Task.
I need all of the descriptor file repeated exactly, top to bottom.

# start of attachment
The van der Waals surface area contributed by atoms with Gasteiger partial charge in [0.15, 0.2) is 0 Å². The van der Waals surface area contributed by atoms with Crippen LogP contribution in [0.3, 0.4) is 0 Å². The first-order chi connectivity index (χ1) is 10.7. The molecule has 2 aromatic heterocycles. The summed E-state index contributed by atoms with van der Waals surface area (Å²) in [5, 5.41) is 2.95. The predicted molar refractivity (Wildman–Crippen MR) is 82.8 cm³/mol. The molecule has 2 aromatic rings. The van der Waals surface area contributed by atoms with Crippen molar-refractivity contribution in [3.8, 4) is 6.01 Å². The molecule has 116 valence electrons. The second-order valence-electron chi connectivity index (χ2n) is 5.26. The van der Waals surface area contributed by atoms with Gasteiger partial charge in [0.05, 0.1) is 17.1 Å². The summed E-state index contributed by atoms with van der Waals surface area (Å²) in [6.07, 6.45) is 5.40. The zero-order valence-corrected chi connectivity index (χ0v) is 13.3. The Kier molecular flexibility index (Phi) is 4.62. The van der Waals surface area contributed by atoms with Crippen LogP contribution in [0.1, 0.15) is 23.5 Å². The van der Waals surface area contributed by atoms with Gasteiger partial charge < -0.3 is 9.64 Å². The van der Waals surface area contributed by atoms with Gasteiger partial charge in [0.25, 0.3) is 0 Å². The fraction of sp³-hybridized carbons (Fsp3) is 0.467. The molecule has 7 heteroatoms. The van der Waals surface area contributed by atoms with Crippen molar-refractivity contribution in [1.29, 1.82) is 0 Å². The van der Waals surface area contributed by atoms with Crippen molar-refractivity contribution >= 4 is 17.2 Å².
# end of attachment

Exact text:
The van der Waals surface area contributed by atoms with Gasteiger partial charge in [0.15, 0.2) is 0 Å². The van der Waals surface area contributed by atoms with Crippen LogP contribution in [0.3, 0.4) is 0 Å². The first-order chi connectivity index (χ1) is 10.7. The molecule has 2 aromatic heterocycles. The summed E-state index contributed by atoms with van der Waals surface area (Å²) in [5, 5.41) is 2.95. The predicted molar refractivity (Wildman–Crippen MR) is 82.8 cm³/mol. The molecule has 2 aromatic rings. The van der Waals surface area contributed by atoms with Crippen molar-refractivity contribution in [3.8, 4) is 6.01 Å². The molecule has 116 valence electrons. The second-order valence-electron chi connectivity index (χ2n) is 5.26. The van der Waals surface area contributed by atoms with Gasteiger partial charge in [0.05, 0.1) is 17.1 Å². The summed E-state index contributed by atoms with van der Waals surface area (Å²) in [6.07, 6.45) is 5.40. The zero-order valence-corrected chi connectivity index (χ0v) is 13.3. The Kier molecular flexibility index (Phi) is 4.62. The van der Waals surface area contributed by atoms with Crippen LogP contribution in [0.1, 0.15) is 23.5 Å². The van der Waals surface area contributed by atoms with Gasteiger partial charge < -0.3 is 9.64 Å². The van der Waals surface area contributed by atoms with Gasteiger partial charge in [0.25, 0.3) is 0 Å². The fraction of sp³-hybridized carbons (Fsp3) is 0.467. The molecule has 7 heteroatoms. The van der Waals surface area contributed by atoms with Crippen molar-refractivity contribution in [1.29, 1.82) is 0 Å². The van der Waals surface area contributed by atoms with Crippen molar-refractivity contribution >= 4 is 17.2 Å².